Article Text

Artificial intelligence as a diagnostic aid in cross-sectional radiological imaging of the abdominopelvic cavity: a protocol for a systematic review
  1. George E Fowler1,
  2. Rhiannon C Macefield1,
  3. Conor Hardacre1,
  4. Mark P Callaway2,
  5. Neil J Smart3,
  6. Natalie S Blencowe1
  1. 1Centre for Surgical Research, Population Health Sciences, Bristol Medical School, University of Bristol, Bristol, UK
  2. 2Department of Clinical Radiology, Bristol Royal Infirmary, Bristol, UK
  3. 3Exeter Surgical Health Services Research Unit (HeSRU), Royal Devon and Exeter NHS Foundation Trust, Exeter, UK
  1. Correspondence to Dr George E Fowler; george.fowler{at}


Introduction The application of artificial intelligence (AI) technologies as a diagnostic aid in healthcare is increasing. Benefits include applications to improve health systems, such as rapid and accurate interpretation of medical images. This may improve the performance of diagnostic, prognostic and management decisions. While a large amount of work has been undertaken discussing the role of AI little is understood regarding the performance of such applications in the clinical setting. This systematic review aims to critically appraise the diagnostic performance of AI algorithms to identify disease from cross-sectional radiological images of the abdominopelvic cavity, to identify current limitations and inform future research.

Methods and analysis A systematic search will be conducted on Medline, EMBASE and the Cochrane Central Register of Controlled Trials to identify relevant studies. Primary studies where AI-based technologies have been used as a diagnostic aid in cross-sectional radiological images of the abdominopelvic cavity will be included. Diagnostic accuracy of AI models, including reported sensitivity, specificity, predictive values, likelihood ratios and the area under the receiver operating characteristic curve will be examined and compared with standard practice. Risk of bias of included studies will be assessed using the QUADAS-2 tool. Findings will be reported according to the Synthesis Without Meta-analysis guidelines.

Ethics and dissemination No ethical approval is required as primary data will not be collected. The results will inform further research studies in this field. Findings will be disseminated at relevant conferences, on social media and published in a peer-reviewed journal.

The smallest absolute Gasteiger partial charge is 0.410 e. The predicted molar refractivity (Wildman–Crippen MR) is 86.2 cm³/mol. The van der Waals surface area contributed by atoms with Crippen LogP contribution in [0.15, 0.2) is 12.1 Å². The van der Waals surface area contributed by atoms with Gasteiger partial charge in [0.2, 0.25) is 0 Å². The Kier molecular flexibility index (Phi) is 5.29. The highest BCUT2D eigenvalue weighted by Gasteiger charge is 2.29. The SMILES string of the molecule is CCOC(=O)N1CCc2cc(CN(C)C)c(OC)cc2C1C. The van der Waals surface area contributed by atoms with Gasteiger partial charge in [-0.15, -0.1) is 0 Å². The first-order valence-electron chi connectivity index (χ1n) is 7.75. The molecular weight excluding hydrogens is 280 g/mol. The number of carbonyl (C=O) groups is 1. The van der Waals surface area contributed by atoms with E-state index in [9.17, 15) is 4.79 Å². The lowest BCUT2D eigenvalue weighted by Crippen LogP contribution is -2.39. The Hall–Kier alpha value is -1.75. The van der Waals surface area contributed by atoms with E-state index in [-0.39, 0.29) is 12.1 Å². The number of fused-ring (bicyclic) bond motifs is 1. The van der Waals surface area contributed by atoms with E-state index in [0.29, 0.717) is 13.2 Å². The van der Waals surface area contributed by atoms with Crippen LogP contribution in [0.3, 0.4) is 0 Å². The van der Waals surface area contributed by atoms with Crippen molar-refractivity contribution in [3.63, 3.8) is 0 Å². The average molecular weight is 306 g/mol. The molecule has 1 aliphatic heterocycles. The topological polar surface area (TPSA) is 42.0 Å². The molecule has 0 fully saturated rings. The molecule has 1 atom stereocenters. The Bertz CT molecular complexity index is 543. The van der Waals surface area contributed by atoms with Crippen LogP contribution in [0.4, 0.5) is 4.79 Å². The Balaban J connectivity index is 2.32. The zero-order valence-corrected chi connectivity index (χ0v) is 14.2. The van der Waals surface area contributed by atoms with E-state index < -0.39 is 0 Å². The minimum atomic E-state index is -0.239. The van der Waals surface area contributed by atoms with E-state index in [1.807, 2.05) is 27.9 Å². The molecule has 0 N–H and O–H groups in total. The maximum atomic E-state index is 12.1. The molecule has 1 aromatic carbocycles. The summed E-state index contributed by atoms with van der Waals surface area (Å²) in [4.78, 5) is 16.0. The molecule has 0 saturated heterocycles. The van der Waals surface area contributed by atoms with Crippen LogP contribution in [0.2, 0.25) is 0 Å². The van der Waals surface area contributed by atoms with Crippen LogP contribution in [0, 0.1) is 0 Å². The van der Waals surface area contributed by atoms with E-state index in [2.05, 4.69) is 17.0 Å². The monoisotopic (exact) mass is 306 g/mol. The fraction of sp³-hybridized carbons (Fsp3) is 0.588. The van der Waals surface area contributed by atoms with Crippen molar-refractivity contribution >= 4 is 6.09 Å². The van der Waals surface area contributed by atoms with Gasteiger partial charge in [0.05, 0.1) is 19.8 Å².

PROSPERO registration number CRD42021237249.

  • diagnostic radiology
  • surgery
  • computed tomography
  • magnetic resonance imaging

This is an open access article distributed in accordance with the Creative Commons Attribution 4.0 Unported (CC BY 4.0) license, which permits others to copy, redistribute, remix, transform and build upon this work for any purpose, provided the original work is properly cited, a link to the licence is given, and indication of whether changes were made. See:

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Strengths and limitations of this study

  • This will be the first systematic review to evaluate the diagnostic performance of artificial intelligence models using cross-sectional radiological images of the abdominopelvic cavity, identifying current limitations and evidence gaps, and thereby focusing future research efforts.

  • Robust methodology will be undertaken including duplicate screening, data extraction and of risk of bias assessment.

  • Findings may be limited by the inclusion of English language publications only.


In an era of ‘Big Data’, rapid developments in artificial intelligence (AI)-based technologies in medicine offer great potential to transform healthcare and improve patient outcomes.1 The widespread adoption of digital data in healthcare has provided a vast amount of data to enable computer algorithms to extract relevant information and recognise complex patterns.2 This includes quantitative (eg, laboratory values) and qualitative (eg, text-based electronic health records) data, as well as audio-visual data obtained from recordings from medical devices (eg, electrocardiograms, digital dictation). In a recent review, AI technologies were summarised as having an impact at three levels; clinicians, health systems and patients.3 For clinicians, AI technologies can help interpret images more rapidly and accurately improving the performance of diagnostic, prognostic and management decisions.4 For health systems, AI applications can improve workflow (eg, administrative jobs such as scheduling of operating rooms and clinic appointments). For patients, AI technologies can provide an opportunity for individuals to process their own data to promote health (eg, a smartwatch algorithm to detect a heart arrhythmia and the patient seeking appropriate medical attention).3